We presently operate a small hosting that is shared service for a few hundred small PHP sites on our servers. We want to provide Python support too, but from your initial research a minimum of, a server restart appears to become needed after each source code change.

Is truly the situation? If that's the case, we are simply not likely to have the ability to offer Python hosting support. Giving our clients a chance to upload files is simple, but we can not ask them to restart the (shared) server process!

PHP is simple -- you upload a brand new version of the file, the brand new version operates.

I have lots of respect for that Python language and community, so fight to think that it requires this type of crazy process to update a site's code. Please let me know I am wrong! :-)

Python is really a put together language the put together byte code is cached through the Python process later, to enhance performance. PHP, automatically, is construed. It is a tradeoff between usability and speed.

If you are utilizing a standard WSGI module, for example Apache's mod_wsgi, then it's not necessary to restart the server -- just touch the .wsgi file and also the code is going to be reloaded. If you are with a couple strange server which does not support WSGI, you are kind of by yourself usability-smart.

Is dependent how you deploy the Python application. If it's like a pure Python CGI script, no restarts are essential (not suggested whatsoever though, because it will likely be super slow). If you work with modwsgi in Apache, you will find valid methods for reloading the origin. modpython apparently has some support and associated issues for module reloading.

You will find ways apart from Apache to host Python application, such as the CherryPy server, Paste Server, Zope, Twisted, and Tornado.

However, unless of course you've got a specific reason to not utilize it (an as you are originating from most probably an Apache/PHP shop), I'd highly recommed mod_wsgi on Apache. I understand that Django suggests modwsgi on Apache and the majority of the other major Python frameworks works on modwsgi.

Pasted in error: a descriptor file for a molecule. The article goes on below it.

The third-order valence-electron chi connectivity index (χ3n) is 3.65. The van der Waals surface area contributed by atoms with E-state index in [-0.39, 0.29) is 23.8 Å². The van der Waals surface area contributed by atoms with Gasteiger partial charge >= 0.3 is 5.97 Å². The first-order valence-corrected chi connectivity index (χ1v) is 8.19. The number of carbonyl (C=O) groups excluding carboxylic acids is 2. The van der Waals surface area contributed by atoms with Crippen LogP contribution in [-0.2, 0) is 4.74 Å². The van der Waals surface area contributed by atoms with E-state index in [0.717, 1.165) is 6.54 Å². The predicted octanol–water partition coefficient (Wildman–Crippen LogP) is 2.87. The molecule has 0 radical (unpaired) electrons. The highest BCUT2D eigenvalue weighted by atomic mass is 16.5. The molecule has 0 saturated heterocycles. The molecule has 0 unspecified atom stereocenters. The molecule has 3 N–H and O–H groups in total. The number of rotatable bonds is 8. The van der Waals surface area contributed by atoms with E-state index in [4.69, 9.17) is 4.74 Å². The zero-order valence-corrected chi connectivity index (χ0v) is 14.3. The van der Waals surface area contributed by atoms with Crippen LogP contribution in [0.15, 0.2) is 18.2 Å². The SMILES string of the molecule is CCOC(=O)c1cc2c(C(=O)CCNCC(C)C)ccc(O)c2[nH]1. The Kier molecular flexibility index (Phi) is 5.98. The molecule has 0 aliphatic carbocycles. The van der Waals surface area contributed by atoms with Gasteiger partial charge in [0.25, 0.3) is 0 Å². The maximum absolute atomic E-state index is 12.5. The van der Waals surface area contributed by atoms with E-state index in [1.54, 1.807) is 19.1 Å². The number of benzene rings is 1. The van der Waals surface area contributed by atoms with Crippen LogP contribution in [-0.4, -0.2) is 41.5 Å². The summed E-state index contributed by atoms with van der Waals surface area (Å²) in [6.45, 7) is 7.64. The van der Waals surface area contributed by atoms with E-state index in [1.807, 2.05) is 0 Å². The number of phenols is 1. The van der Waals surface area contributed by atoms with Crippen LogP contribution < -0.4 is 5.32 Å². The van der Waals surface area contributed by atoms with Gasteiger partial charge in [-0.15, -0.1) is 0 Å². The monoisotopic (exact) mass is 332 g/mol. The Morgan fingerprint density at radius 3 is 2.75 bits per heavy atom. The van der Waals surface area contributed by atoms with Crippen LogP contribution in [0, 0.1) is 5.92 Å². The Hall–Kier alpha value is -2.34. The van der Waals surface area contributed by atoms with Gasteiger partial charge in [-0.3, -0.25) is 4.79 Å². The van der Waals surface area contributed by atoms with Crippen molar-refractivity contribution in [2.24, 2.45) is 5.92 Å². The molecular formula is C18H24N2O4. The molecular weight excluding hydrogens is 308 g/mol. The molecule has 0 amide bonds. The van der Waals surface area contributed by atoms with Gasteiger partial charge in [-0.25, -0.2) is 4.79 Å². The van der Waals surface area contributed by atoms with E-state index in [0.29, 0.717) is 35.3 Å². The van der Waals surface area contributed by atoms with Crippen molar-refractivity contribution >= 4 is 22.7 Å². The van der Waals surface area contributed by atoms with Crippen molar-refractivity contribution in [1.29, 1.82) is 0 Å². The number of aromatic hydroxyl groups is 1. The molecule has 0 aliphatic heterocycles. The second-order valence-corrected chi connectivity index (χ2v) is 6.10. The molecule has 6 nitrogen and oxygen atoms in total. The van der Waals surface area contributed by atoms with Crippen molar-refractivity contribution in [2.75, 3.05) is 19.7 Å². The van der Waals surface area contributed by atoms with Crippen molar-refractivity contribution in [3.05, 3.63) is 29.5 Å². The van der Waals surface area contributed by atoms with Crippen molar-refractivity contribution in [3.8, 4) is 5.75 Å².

Is truly the situation?

It Is dependent. Code reloading is extremely specific towards the hosting solution. Most servers provide a way to instantly reload the WSGI script itself, there is however no standardisation indeed, the question of methods a WSGI Application object is attached to an internet server whatsoever differs broadly across different hosting conditions. (You are able to nearly create a single script file that actually works as deployment glue for CGI, mod_wsgi, passenger and ISAPI_WSGI, but it is not wholly trivial.)

What Python really struggles with, though, is module reloading. That is problematic for WSGI programs because any non-trivial webapp is going to be encapsulating its functionality into modules and packages instead of simple stand alone scripts. It works out reloading modules is very tricky, if you reload() them 1 by 1 they are able to easily finish track of bad references to old versions. Ideally the way in which forward is always to reload the entire Python interpreter when any file is up-to-date, but used it appears some C extensions appear to not such as this therefore it is not generally done.

You will find workarounds to reload several modules at the same time which could dependably update a credit card applicatoin when among its modules is touched. I personally use a deployment module that performs this (that we don't have around to posting, but could chuck a copy if you are interested) and delay pills work ideal for my very own webapps. But you will need some discipline to make certain you do not accidentally start departing references for your old modules' objects in other modules you are not reloading if you are speaking lots of sites compiled by organizations whose code might be leaking, this is probably not ideal.

For the reason that situation you might like to take a look at something similar to running mod_wsgi in daemon mode by having an application group for every party and process-level reloading, and touch the WSGI script file when you have up-to-date the modules.

You are to complain this (and several other WSGI deployment issues) could use some standardisation help.